Eat to the Beat: Frightened Rabbit - Swim Until You Can't See Land (quickly become the anthem of my late winter!)
Wednesday, February 16, 2011
The Man of Science surprised me with a box of the special Valentine's cake truffles from Auntie Loo's vegan bakery on Saturday, right after I'd grumbled at him about not putting his laundry in the appropriate basket. Well played, MoS, well played. In return, I offered to make whatever he wanted for dinner on Monday night. We ate a whole lot of chickpea cutlets, brussels sprouts, mashed potatoes, and miso gravy. If I hadn't already eaten all the cake truffles, we might have had those for dessert.
Sunday, February 13, 2011
Okay, minestrone is not really particularly romantic. To tell you the truth, I kind of forgot about Valentine's Day this year. Well, as much as one can forget about it when every blog, TV show, magazine, and newspaper is mentioning it in some capacity. However, this year Valentine's Day was kind of like last year's Winter Olympics. I knew it was happening, I just failed to care.
(The Man of Science, by the way, did not forget OR fail to care! You'll see his divine, edible gift to me in this week's Wordless Wednesday post. Worth the wait. Seriously.)
However, I do like the idea of having a fancy meal for Valentine's Day, which coincides nicely with the Italian Dinner episode of Top Chef that I watched last week. I don't think I'd ever learned about the three courses of a traditional Italian meal (antipasti, pasta, meat) until I watched that episode. Carla Hall is one of my favourite chefs on the show this season, and I loved the look of the minestrone soup that she prepared for the challenge. So easily veganizeable. I couldn't wait to make my own.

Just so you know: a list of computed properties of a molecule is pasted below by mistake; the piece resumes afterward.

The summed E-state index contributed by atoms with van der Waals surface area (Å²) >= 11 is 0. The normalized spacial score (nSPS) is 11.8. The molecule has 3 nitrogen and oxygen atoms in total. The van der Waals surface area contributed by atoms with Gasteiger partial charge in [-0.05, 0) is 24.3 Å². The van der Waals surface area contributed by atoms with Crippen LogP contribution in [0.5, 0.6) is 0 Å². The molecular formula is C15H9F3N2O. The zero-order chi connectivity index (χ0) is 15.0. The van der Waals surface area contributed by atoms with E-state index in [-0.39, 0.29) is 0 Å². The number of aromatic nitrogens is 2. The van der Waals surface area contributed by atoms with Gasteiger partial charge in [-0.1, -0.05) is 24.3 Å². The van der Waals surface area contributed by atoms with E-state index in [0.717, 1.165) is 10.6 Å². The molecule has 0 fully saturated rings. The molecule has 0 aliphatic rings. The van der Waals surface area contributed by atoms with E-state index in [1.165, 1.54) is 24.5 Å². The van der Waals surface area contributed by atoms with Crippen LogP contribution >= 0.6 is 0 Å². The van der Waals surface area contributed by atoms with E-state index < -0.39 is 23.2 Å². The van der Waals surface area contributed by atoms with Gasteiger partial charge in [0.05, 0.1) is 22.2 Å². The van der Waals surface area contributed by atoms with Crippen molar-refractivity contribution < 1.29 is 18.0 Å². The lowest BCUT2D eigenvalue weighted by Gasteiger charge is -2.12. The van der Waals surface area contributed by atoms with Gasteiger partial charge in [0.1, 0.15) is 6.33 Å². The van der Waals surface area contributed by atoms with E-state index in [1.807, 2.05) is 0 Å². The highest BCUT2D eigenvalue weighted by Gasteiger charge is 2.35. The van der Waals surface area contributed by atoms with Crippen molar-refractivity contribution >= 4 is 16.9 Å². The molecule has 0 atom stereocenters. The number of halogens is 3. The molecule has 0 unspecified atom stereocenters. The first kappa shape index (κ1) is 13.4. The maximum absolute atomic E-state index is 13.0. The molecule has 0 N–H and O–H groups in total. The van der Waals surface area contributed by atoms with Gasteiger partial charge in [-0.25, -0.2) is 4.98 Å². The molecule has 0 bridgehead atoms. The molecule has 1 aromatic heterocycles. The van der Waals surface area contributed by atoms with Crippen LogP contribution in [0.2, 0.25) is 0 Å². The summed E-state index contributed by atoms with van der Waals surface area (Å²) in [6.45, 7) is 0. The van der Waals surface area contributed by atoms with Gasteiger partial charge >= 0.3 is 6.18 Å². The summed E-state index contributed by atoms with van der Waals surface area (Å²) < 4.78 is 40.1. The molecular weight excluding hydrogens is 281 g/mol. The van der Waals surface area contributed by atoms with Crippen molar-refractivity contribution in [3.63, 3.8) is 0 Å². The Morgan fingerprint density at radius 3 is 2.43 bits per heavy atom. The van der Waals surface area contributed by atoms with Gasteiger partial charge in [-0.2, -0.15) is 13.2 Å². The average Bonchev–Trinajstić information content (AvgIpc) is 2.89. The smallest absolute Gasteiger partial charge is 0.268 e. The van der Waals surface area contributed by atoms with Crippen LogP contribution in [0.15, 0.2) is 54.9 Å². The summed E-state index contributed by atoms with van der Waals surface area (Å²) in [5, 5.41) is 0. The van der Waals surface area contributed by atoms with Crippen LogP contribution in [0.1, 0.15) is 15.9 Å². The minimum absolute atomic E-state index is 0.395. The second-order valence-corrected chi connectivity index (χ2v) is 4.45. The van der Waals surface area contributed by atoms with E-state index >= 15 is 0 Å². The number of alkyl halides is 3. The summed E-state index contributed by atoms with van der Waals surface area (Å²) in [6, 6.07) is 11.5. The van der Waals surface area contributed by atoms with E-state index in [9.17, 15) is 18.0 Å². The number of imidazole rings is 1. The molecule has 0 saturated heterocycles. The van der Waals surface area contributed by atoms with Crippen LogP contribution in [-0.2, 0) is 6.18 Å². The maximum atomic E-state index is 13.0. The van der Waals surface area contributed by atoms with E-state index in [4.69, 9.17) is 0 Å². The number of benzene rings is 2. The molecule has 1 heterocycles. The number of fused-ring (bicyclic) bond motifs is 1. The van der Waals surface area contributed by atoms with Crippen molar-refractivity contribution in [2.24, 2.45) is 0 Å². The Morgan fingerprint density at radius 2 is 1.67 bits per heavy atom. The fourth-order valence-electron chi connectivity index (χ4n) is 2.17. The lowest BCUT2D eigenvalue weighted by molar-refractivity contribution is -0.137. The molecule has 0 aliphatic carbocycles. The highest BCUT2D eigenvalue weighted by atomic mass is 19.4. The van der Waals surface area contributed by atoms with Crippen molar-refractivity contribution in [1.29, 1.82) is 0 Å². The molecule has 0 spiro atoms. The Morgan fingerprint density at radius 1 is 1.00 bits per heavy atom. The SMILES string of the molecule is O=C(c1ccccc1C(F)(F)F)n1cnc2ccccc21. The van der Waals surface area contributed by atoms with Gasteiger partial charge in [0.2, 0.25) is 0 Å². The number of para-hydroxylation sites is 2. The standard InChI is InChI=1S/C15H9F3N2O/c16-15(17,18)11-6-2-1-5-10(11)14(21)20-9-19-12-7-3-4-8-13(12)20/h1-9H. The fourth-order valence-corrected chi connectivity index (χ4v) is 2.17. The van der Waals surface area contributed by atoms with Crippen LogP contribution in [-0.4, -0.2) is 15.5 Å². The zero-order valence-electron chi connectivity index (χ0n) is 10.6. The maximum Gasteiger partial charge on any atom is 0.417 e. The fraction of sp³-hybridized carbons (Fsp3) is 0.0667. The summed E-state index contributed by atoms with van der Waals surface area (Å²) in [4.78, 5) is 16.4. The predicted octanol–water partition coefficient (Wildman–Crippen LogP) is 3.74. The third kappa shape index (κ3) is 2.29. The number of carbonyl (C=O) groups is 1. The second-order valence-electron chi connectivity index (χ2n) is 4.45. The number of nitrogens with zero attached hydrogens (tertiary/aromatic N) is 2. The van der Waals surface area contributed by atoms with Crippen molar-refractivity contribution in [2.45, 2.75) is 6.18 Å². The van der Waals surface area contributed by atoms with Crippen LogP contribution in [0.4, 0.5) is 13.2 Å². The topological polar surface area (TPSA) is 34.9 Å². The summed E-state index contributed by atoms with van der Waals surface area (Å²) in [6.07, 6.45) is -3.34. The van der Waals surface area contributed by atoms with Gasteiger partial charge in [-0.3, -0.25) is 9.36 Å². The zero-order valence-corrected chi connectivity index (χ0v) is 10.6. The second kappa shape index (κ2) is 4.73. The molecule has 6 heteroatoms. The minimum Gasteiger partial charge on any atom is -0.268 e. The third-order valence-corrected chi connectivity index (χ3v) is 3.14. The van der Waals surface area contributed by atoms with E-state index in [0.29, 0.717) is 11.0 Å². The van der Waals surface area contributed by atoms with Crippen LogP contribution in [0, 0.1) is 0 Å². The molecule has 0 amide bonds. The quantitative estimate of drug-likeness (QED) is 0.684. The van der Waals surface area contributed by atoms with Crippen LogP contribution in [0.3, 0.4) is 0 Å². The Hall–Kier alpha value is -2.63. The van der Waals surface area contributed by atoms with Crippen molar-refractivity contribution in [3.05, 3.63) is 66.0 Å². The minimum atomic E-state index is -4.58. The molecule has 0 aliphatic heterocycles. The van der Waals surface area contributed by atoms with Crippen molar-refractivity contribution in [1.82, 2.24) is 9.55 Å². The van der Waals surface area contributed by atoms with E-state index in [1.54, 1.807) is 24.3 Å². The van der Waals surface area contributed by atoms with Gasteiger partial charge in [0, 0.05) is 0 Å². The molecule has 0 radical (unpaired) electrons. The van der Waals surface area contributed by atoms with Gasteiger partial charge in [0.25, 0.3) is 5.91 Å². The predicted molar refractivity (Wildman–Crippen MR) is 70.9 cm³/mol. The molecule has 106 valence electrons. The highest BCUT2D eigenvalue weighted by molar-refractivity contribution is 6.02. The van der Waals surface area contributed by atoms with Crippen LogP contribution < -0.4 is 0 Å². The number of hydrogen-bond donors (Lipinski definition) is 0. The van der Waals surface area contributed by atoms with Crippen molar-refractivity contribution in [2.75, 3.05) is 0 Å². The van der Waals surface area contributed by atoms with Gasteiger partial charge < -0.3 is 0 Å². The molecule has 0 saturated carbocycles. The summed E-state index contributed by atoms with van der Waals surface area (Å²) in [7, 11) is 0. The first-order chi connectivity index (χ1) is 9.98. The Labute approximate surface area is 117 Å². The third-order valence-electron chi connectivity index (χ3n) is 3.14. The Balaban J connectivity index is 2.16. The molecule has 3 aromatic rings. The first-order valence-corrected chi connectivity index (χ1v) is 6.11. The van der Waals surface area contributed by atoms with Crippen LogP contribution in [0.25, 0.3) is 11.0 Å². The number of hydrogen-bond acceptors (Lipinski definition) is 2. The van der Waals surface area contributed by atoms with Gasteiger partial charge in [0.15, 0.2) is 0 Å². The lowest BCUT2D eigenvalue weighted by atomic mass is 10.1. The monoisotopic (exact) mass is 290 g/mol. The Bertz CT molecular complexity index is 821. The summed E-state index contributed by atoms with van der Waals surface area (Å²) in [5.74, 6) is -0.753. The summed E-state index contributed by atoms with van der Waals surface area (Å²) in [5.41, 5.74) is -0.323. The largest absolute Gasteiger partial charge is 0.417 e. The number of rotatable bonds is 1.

The minestrone also provided me with a perfect oppourtunity to use the heirloom bean mix that I blogged about last week. These beans are really better than any others I've ever had, so I was happy to have them play a major role in this soup.
The other exciting element here is these new giant white bowls that I bought with a wedding gift card we got for Domus Housewares (which doesn't have a website for some reason). The bowls are perfect for almost anything: noodles, soup, quinoa-vegetable-tofu meals, kale chips. I find myself wanting to cook meals especially to showcase the bowls. There were only two of them in stock when I went to spend my gift card, but I will happily buy a few more when the inventory is replenished. I've never really had new dishes before. This is all very exciting.
8 medium sized roma tomatoes, skinned, roasted and chopped
2 tbsp olive oil
1 medium onion, chopped
1 carrot, chopped
2 ribs of celery, chopped
4 cloves of garlic, minced
1 cup white wine or vermouth
2 bay leaves
1 tbsp dried oregano
1 tbsp dried sage
1 tbsp dried basil
6 cups vegetable soup stock
2 cups cooked pasta (I used whole wheat macaroni)
3 cups cooked beans
salt and pepper to taste
In a 350 degree oven, roast the tomatoes. You can slice them in half and put the sliced sides down on a cookie sheet (I covered my cookie sheet with parchment paper). They should be in the oven for at least half an hour, forty minutes if you're extra patient.
In a large pot over medium heat, warm the olive oil and then add the onions, carrots, and celery. Cook until vegetables are slightly tender, approximately ten minutes, stirring frequently.
Add garlic, white wine or vermouth, bay leaves, and other herbs. Let cook for an additional five minutes or until the wine has reduced.
Add the chopped tomatoes and soup stock. Cover the pot, turn the heat to medium low, and let simmer for fifteen to twenty minutes, or until vegetables are soft.
Add beans and pasta, then season to taste with salt and pepper. Cover and let simmer for an additional five minutes.
Makes 4-6 servings.
This recipe makes quite a lot, so if you are not feeding an army, you may want to save some for another day. I had great success freezing two jars of it. This kind of soup is going to do better in the freezer than in the refrigerator, because the pasta won't suck up a ton of water and get all bloated and mushy if it's frozen. I did keep one portion in the fridge overnight, but I ate it for lunch the next day, so it didn't have time to get yucky.
Eat To The (Romantic) Beat: Jonathan Richman - Everyday Clothes